Sunday, March 11, 2012

Delicious Homemade French Brioche

I am never making this recipe again.  Like ever.  

This is what a loaf looks like when it comes out of the oven:

And here's a picture taken maybe just 2 hours after that:

This is too tasty for its own good. Or really, for my own good.

And when I say that I'm never making this again, this translates to: I will most probably make this again next weekend.  If I don't end up making it again sometime before that.  

Perhaps obsessively making brioche will speed up the count down to our upcoming trip to Paris??

Logan absolutely loved this, and gobbled down two slices on his own.  In fact, we were playing outside when it came out of the oven, and Jérôme ended up going back into the house three times to get him more.

Rockin' a piece of brioche in each hand,
in true Logan style

Have I convinced you to make this yet?

Brioche is a super tasty, slightly sweet French bread.  Well, it's actually more of a pastry than a bread, in line with croissants and all those other delicious French treats.  I have fond memories of eating this at my exchange student's house in France, upon our return from school, when I did a 3 month exchange to Crolles when I was 15.  Always with jam.  And Jerome tells me likely butter, as that's the way it's eaten in France.  

It had never crossed my mind that it would actually be possible to make brioche.  Well, obviously possible.  Just didn't think it was possible for me.  I certainly can't see myself trying to make croissants any day soon.  But Maryam, who also dragged a French man home with her from her time in France, sent me this recipe, convincing me that it was a relatively easy undertaking.  And that it was.  Could life be any better now that I know I can make my own French brioche at home in a jiffy??

Never been to France?  No plans to go in the near future?  Make this and you will feel like you're strolling down the Champs Élysées or sipping a coffee in Montmartre.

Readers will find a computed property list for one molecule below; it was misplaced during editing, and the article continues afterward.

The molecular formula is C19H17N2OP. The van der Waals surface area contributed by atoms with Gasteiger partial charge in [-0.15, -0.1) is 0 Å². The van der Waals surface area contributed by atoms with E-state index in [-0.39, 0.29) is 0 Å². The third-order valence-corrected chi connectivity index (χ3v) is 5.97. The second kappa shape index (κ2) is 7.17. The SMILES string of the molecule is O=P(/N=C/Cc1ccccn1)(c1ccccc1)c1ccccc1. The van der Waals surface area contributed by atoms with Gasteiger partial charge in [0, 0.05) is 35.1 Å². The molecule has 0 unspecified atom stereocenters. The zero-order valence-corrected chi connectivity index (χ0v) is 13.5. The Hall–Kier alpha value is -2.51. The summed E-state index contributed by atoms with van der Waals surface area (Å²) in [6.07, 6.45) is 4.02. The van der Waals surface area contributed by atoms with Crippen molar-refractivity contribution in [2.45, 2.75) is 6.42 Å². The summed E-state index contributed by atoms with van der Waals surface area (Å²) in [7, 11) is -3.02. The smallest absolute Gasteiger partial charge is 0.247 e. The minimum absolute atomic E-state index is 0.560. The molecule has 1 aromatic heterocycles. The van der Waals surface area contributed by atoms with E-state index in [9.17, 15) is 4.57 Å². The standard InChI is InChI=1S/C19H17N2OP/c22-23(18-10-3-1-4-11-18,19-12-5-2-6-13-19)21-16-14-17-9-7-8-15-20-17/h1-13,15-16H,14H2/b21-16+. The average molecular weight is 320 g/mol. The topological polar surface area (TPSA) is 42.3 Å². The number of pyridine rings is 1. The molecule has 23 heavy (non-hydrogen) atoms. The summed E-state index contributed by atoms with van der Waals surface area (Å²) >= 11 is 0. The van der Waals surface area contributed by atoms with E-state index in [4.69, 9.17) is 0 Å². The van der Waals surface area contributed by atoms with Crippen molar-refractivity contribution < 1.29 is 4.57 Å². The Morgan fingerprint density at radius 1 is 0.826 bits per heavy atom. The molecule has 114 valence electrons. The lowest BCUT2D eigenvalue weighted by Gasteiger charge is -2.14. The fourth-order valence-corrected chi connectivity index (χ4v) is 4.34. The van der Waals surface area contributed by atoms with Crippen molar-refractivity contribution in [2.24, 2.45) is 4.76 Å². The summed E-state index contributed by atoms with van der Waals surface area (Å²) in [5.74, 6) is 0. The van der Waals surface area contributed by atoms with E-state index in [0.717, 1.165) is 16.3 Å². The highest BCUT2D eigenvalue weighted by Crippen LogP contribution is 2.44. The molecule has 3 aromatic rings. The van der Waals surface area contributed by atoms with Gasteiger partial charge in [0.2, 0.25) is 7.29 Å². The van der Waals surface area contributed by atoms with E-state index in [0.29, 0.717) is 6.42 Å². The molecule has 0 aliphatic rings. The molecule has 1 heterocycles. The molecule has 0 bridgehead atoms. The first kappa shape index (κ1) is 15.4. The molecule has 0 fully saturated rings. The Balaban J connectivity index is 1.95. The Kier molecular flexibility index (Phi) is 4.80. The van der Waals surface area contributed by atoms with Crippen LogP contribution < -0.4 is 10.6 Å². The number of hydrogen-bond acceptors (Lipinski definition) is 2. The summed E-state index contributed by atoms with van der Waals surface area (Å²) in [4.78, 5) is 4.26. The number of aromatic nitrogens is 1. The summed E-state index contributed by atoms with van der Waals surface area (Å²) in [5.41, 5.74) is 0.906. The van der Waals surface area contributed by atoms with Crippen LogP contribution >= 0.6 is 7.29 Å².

500g of white flour (approximately 3 1/4 C)
5 eggs
5 tbsp. granulated sugar
1 tsp. salt
20g of dry active yeast (2 1/2 of the packages)
3 tbsp. of lukewarm water for the yeast
250g butter (just slightly over 1/2 of a one-pound block of butter)
turbinado sugar to decorate (I bought this at the Bulk Barn)

1.  Mix the yeast with the 3 tbsp. of lukewarm water in a bowl and let sit for 10 minutes.  Stir to mix.

2.  Mix the flour, sugar and salt together in a large bowl.  Create a well in the centre and place the eggs, cooled melted butter and the yeast/water mixture in the middle.  Mix well.  The dough should not stick to fingers or to the edges of the bowl.  Cover with a dish towel and leave one night in the bottom of the fridge.

This is what the dough looked like the next morning

3.  The next day, roll the dough into one long piece.  Fold it in four and roll it again (the dough is fairly elastic - you can flatten it with your hand or with a rolling pin.  This works best if the dough is nice and cold).  Repeat three times.

4.  Roll the dough onto itself into a long sausage.  Divide it into 6 pieces.  

5.  Place the pieces into two well greased bread pans.  Sprinkle with turbinado sugar. (If you are having a hard time getting the sugar to stick, you can lightly brush the tops of the breads with water and then sprinkle with sugar - I forgot to put the sugar on until after it had risen and had to use some water).

6. Place a dish towel over each bread pan and let rise at room temperature for a few hours (the dough needs to at least double in volume).

7.  Bake at 350 degrees Farenheit for approximately 30 minutes.

Makes 2 loaves.

Difficulty level: moderate 

And here is one that we cooked in a bundt pan (all 6 balls of dough in the same pan):


Ashley said...

Sounds delicious. Salivating as I type!

heidib said...

I think any recipe that uses yeast should come with a med-high difficulty level. That stuff always messes me up. :)